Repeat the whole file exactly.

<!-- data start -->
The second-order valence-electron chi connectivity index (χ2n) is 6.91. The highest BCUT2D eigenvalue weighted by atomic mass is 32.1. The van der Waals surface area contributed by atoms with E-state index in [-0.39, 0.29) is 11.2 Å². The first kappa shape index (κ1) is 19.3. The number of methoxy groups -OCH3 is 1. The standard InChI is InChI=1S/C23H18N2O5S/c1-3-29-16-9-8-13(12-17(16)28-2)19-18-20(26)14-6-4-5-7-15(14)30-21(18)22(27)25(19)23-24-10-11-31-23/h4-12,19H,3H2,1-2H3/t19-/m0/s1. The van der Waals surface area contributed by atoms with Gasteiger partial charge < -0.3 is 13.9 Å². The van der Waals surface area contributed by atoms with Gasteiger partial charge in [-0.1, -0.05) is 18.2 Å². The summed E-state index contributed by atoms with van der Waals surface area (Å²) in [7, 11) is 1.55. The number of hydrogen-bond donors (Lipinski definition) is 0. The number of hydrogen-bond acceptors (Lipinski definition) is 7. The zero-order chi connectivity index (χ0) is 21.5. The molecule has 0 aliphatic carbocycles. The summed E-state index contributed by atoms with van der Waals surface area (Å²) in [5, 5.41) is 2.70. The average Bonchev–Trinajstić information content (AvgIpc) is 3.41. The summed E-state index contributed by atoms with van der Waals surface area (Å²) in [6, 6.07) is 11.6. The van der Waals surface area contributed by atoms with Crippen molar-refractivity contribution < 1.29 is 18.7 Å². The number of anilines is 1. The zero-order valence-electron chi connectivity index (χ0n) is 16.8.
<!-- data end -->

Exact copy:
The second-order valence-electron chi connectivity index (χ2n) is 6.91. The highest BCUT2D eigenvalue weighted by atomic mass is 32.1. The van der Waals surface area contributed by atoms with E-state index in [-0.39, 0.29) is 11.2 Å². The first kappa shape index (κ1) is 19.3. The number of methoxy groups -OCH3 is 1. The standard InChI is InChI=1S/C23H18N2O5S/c1-3-29-16-9-8-13(12-17(16)28-2)19-18-20(26)14-6-4-5-7-15(14)30-21(18)22(27)25(19)23-24-10-11-31-23/h4-12,19H,3H2,1-2H3/t19-/m0/s1. The van der Waals surface area contributed by atoms with Gasteiger partial charge < -0.3 is 13.9 Å². The van der Waals surface area contributed by atoms with Gasteiger partial charge in [-0.1, -0.05) is 18.2 Å². The summed E-state index contributed by atoms with van der Waals surface area (Å²) in [7, 11) is 1.55. The number of hydrogen-bond donors (Lipinski definition) is 0. The number of hydrogen-bond acceptors (Lipinski definition) is 7. The zero-order chi connectivity index (χ0) is 21.5. The molecule has 0 aliphatic carbocycles. The summed E-state index contributed by atoms with van der Waals surface area (Å²) in [5, 5.41) is 2.70. The average Bonchev–Trinajstić information content (AvgIpc) is 3.41. The summed E-state index contributed by atoms with van der Waals surface area (Å²) in [6, 6.07) is 11.6. The van der Waals surface area contributed by atoms with Crippen molar-refractivity contribution < 1.29 is 18.7 Å². The number of anilines is 1. The zero-order valence-electron chi connectivity index (χ0n) is 16.8.